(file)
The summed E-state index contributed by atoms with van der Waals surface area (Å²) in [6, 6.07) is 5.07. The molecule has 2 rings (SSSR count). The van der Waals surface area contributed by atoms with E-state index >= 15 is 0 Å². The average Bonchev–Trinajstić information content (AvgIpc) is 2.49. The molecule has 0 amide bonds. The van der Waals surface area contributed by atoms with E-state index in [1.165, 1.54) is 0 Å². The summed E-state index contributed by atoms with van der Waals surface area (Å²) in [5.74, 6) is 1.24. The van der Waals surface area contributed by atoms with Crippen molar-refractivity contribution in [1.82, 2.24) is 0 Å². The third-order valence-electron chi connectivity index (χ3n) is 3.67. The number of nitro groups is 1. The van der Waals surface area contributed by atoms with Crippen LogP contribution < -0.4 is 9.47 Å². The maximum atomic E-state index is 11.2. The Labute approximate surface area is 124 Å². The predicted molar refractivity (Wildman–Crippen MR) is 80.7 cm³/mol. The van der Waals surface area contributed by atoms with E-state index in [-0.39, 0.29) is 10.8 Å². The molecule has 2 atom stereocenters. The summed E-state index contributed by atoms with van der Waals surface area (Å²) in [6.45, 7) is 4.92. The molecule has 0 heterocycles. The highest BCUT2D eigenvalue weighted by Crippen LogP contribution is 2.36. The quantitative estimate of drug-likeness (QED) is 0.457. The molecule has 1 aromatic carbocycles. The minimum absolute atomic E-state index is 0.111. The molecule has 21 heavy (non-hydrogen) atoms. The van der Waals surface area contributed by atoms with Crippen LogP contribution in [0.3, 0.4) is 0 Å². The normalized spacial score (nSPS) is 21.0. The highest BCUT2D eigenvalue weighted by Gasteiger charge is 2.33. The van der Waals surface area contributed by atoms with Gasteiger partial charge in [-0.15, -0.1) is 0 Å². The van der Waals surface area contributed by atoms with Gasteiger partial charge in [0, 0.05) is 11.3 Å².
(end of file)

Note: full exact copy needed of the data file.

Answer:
The summed E-state index contributed by atoms with van der Waals surface area (Å²) in [6, 6.07) is 5.07. The molecule has 2 rings (SSSR count). The van der Waals surface area contributed by atoms with E-state index >= 15 is 0 Å². The average Bonchev–Trinajstić information content (AvgIpc) is 2.49. The molecule has 0 amide bonds. The van der Waals surface area contributed by atoms with E-state index in [1.165, 1.54) is 0 Å². The summed E-state index contributed by atoms with van der Waals surface area (Å²) in [5.74, 6) is 1.24. The van der Waals surface area contributed by atoms with Crippen molar-refractivity contribution in [1.82, 2.24) is 0 Å². The third-order valence-electron chi connectivity index (χ3n) is 3.67. The number of nitro groups is 1. The van der Waals surface area contributed by atoms with Crippen LogP contribution < -0.4 is 9.47 Å². The maximum atomic E-state index is 11.2. The Labute approximate surface area is 124 Å². The predicted molar refractivity (Wildman–Crippen MR) is 80.7 cm³/mol. The van der Waals surface area contributed by atoms with E-state index in [-0.39, 0.29) is 10.8 Å². The molecule has 2 atom stereocenters. The summed E-state index contributed by atoms with van der Waals surface area (Å²) in [6.45, 7) is 4.92. The molecule has 0 heterocycles. The highest BCUT2D eigenvalue weighted by Crippen LogP contribution is 2.36. The quantitative estimate of drug-likeness (QED) is 0.457. The molecule has 1 aromatic carbocycles. The minimum absolute atomic E-state index is 0.111. The molecule has 21 heavy (non-hydrogen) atoms. The van der Waals surface area contributed by atoms with Crippen LogP contribution in [0.3, 0.4) is 0 Å². The normalized spacial score (nSPS) is 21.0. The highest BCUT2D eigenvalue weighted by Gasteiger charge is 2.33. The van der Waals surface area contributed by atoms with Gasteiger partial charge in [-0.15, -0.1) is 0 Å². The van der Waals surface area contributed by atoms with Gasteiger partial charge in [0, 0.05) is 11.3 Å².